Luck is one of the most decorated collegiate quarterbacks in history. This past year, he earned Walter Camp Football Foundation Player-of-the-Year honors, won the Maxwell Trophy as the nation’s top player and earned the Johnny Unitas Golden Arm Trophy. Luck was a two-time Pac-12 Offensive Player-of-the-Year and twice finished second in Heisman Trophy voting (behind QBs-Cam Newton and Robert Griffin III).
Luck enjoyed the full collegiate experience at Stanford before deciding to take his football experience to the next level.
“First of all, I had fun with it, which was a big deal for me,” said Luck. “I learned a lot about football. I don’t think I’d be as prepared as I am now for what may come next, just the Xs and the Os. It never hurts to get more experience under your belt.
“(I was) surrounded by great people, whether they’re trying to cure cancer or great musicians, entrepreneurs, millionaires by age 21 by their own companies. I think you’re surrounded by a lot of great people.”
Luck is the son of Oliver Luck, currently the athletic director at West Virginia, where he played quarterback from 1978-81. Oliver Luck was the 44th overall selection in the 1982 draft by Houston, the third quarterback taken (Art Schlichter, fourth overall to Colts; Jim McMahon, fifth overall to Chicago). Luck played for Houston from 1982-86, starting nine of 20 appearances and hitting 233-of-413 passes for 2,544 yards, with 13 touchdowns and 21 interceptions. He was a Rhodes Scholar finalist who graduated magna cum laude from West Virginia in 1982. He practiced law in Germany before serving on the club level and as league president with the World League of American Football. Luck served more than 10 years as vice president of business development and president/CEO of NFL Europe. He also worked as CEO of the Houston Sports Authority overseeing facility planning and construction. His father has been a resource.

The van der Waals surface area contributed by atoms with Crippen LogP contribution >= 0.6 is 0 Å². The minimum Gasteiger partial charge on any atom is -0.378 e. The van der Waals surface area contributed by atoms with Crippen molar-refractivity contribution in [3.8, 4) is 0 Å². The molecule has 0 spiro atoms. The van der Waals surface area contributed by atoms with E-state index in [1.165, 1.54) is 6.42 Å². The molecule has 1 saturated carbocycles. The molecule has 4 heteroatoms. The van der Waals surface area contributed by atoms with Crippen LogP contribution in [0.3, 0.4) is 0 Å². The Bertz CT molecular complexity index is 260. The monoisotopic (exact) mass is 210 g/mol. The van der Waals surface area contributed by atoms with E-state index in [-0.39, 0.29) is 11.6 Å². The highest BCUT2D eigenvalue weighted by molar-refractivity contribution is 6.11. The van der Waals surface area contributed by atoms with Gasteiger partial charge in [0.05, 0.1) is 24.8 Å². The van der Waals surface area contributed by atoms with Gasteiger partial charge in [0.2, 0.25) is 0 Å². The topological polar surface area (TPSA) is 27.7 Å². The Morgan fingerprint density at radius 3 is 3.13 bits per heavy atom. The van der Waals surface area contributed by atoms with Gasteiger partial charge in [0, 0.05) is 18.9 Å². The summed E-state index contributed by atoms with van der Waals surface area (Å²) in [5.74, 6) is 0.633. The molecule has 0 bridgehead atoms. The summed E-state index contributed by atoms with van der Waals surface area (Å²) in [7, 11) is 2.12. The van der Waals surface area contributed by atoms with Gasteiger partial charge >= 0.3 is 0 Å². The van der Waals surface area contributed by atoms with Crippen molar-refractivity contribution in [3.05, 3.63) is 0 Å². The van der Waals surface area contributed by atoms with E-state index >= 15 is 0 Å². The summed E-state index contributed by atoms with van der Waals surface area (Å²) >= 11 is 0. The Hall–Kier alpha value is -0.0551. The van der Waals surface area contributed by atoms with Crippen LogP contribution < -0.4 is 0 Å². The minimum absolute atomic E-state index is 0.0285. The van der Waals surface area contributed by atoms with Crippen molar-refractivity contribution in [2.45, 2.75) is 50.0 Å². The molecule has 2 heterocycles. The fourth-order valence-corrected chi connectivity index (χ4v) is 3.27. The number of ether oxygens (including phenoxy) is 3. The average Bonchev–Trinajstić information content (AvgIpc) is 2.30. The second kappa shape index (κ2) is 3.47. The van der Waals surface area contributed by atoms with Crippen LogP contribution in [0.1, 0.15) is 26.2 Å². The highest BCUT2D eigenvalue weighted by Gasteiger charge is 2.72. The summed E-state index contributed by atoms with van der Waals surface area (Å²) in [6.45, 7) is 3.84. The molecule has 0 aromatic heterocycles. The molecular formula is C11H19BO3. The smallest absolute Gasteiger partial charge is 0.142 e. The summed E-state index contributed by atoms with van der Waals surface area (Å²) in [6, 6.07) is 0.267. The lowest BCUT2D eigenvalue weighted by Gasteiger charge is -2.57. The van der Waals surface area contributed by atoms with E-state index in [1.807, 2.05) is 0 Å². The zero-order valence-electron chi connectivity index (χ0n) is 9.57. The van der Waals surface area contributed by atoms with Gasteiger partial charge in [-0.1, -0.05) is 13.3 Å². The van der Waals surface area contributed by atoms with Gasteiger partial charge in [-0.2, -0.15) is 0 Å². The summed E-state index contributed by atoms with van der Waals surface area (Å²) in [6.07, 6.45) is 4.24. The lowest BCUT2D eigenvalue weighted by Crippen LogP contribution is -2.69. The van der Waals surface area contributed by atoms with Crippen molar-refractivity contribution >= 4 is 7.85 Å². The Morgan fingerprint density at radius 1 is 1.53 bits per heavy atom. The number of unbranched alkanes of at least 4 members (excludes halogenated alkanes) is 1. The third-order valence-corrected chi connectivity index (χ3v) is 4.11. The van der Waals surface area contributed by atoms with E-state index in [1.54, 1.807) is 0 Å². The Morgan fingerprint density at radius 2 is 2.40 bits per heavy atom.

“He’s been great. Like Coach Harbaugh, a great resource to have,” said Luck. “He’s been through this situation. He’s been around sports business my whole life, so there’s a lot of people in the business. If he can’t answer a question, I know he knows someone a phone call away who can. On top of that, he’s been a great dad with his fatherly advice. He’s been invaluable.”
He was asked the hypothetical question about the possibility of being on the same roster as Colts quarterback
“When you have a chance to learn from a guy like Peyton Manning, if that chance arises you’d better take advantage of it,” said Luck. “He’s arguably the best quarterback ever. He was my hero growing up. … If I had the opportunity to learn from a guy like that, of course you’re going to take advantage of it.”
Andrew Luck graduated from Stratford High School in Houston, Texas. He was the valedictorian of his 2008 graduating class.
DRAFT NOTE: The first overall pick in the NFL Draft has been a quarterback in eight of the past 10 years. Here is a list of the top two quarterbacks taken since 2002:
Year Names (team, overall choice)
2002 David Carr (Houston, first); Joey Harrington (Detroit, third)
2003 Carson Palmer (Cincinnati, first); Byron Leftwich (Jacksonville, seventh)
2004 Eli Manning (San Diego, first); Philip Rivers (New York Giants, fourth)
2005 Alex Smith (San Francisco, first); Aaron Rodgers (Green Bay, 24th)
2006 Vince Young (Tennessee, third); Matt Leinart (Arizona, 10th)
2007 JaMarcus Russell (Oakland, first); Brady Quinn (Cleveland, 22nd)
2008 Matt Ryan (Atlanta, third); Joe Flacco (Baltimore, 18th)
2009 Matthew Stafford (Detroit, first); Mark Sanchez (New York Jets, fifth)
2010 Sam Bradford (St. Louis, first); Tim Tebow (Denver, 25th)
2011 Cam Newton (Carolina, first); Jake Locker (Tennessee, eighth)